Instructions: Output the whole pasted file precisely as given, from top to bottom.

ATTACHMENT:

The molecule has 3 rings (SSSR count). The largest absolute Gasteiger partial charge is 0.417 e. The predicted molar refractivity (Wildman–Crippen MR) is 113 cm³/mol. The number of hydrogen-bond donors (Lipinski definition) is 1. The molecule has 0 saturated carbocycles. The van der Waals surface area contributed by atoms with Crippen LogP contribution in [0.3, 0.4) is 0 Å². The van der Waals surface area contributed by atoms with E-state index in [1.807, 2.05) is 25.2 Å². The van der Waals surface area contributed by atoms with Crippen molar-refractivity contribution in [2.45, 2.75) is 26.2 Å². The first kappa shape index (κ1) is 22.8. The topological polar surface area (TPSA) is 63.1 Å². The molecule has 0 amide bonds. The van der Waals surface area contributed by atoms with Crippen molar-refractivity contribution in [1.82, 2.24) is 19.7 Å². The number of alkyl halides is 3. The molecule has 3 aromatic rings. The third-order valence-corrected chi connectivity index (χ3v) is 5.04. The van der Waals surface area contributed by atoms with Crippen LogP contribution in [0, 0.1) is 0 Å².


The molecule has 3 rings (SSSR count). The largest absolute Gasteiger partial charge is 0.417 e. The predicted molar refractivity (Wildman–Crippen MR) is 113 cm³/mol. The number of hydrogen-bond donors (Lipinski definition) is 1. The molecule has 0 saturated carbocycles. The van der Waals surface area contributed by atoms with Crippen LogP contribution in [0.3, 0.4) is 0 Å². The van der Waals surface area contributed by atoms with E-state index in [1.807, 2.05) is 25.2 Å². The van der Waals surface area contributed by atoms with Crippen molar-refractivity contribution in [2.45, 2.75) is 26.2 Å². The first kappa shape index (κ1) is 22.8. The topological polar surface area (TPSA) is 63.1 Å². The molecule has 0 amide bonds. The van der Waals surface area contributed by atoms with Crippen molar-refractivity contribution in [1.82, 2.24) is 19.7 Å². The number of alkyl halides is 3. The molecule has 3 aromatic rings. The third-order valence-corrected chi connectivity index (χ3v) is 5.04. The van der Waals surface area contributed by atoms with Crippen LogP contribution in [0, 0.1) is 0 Å².